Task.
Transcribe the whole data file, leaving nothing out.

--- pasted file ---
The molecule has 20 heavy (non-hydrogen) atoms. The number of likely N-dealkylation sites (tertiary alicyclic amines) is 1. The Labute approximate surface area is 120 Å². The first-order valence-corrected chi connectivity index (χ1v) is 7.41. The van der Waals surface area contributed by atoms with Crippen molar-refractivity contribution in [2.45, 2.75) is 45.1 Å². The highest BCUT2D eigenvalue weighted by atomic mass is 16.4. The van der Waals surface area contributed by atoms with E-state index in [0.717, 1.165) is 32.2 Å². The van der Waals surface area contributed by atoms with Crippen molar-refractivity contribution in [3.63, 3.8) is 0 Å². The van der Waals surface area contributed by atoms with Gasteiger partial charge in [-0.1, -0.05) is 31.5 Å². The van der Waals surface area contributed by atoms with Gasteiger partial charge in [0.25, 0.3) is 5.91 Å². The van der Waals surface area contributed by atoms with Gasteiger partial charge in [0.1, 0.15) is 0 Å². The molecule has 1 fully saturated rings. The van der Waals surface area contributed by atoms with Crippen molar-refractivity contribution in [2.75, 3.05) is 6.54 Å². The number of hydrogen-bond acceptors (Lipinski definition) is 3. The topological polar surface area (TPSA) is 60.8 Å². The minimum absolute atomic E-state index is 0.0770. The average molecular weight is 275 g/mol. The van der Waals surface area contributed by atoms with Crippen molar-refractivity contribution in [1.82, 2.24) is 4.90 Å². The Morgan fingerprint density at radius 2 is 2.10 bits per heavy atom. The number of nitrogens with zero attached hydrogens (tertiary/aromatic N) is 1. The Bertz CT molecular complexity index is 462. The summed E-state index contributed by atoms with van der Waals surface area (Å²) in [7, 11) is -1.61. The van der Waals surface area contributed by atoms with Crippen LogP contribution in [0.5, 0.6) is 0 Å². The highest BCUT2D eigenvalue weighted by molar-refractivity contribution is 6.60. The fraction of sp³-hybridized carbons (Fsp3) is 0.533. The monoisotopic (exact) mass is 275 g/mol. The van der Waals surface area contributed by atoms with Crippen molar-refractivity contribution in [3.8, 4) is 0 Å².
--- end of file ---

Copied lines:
The molecule has 20 heavy (non-hydrogen) atoms. The number of likely N-dealkylation sites (tertiary alicyclic amines) is 1. The Labute approximate surface area is 120 Å². The first-order valence-corrected chi connectivity index (χ1v) is 7.41. The van der Waals surface area contributed by atoms with Crippen molar-refractivity contribution in [2.45, 2.75) is 45.1 Å². The highest BCUT2D eigenvalue weighted by atomic mass is 16.4. The van der Waals surface area contributed by atoms with E-state index in [0.717, 1.165) is 32.2 Å². The van der Waals surface area contributed by atoms with Crippen molar-refractivity contribution in [3.63, 3.8) is 0 Å². The van der Waals surface area contributed by atoms with Gasteiger partial charge in [-0.1, -0.05) is 31.5 Å². The van der Waals surface area contributed by atoms with Gasteiger partial charge in [0.25, 0.3) is 5.91 Å². The van der Waals surface area contributed by atoms with Gasteiger partial charge in [0.1, 0.15) is 0 Å². The molecule has 1 fully saturated rings. The van der Waals surface area contributed by atoms with Crippen molar-refractivity contribution in [2.75, 3.05) is 6.54 Å². The number of hydrogen-bond acceptors (Lipinski definition) is 3. The topological polar surface area (TPSA) is 60.8 Å². The minimum absolute atomic E-state index is 0.0770. The average molecular weight is 275 g/mol. The van der Waals surface area contributed by atoms with Crippen molar-refractivity contribution in [1.82, 2.24) is 4.90 Å². The Morgan fingerprint density at radius 2 is 2.10 bits per heavy atom. The number of nitrogens with zero attached hydrogens (tertiary/aromatic N) is 1. The Bertz CT molecular complexity index is 462. The summed E-state index contributed by atoms with van der Waals surface area (Å²) in [7, 11) is -1.61. The van der Waals surface area contributed by atoms with Crippen LogP contribution in [0.5, 0.6) is 0 Å². The highest BCUT2D eigenvalue weighted by molar-refractivity contribution is 6.60. The fraction of sp³-hybridized carbons (Fsp3) is 0.533. The monoisotopic (exact) mass is 275 g/mol. The van der Waals surface area contributed by atoms with Crippen molar-refractivity contribution in [3.8, 4) is 0 Å².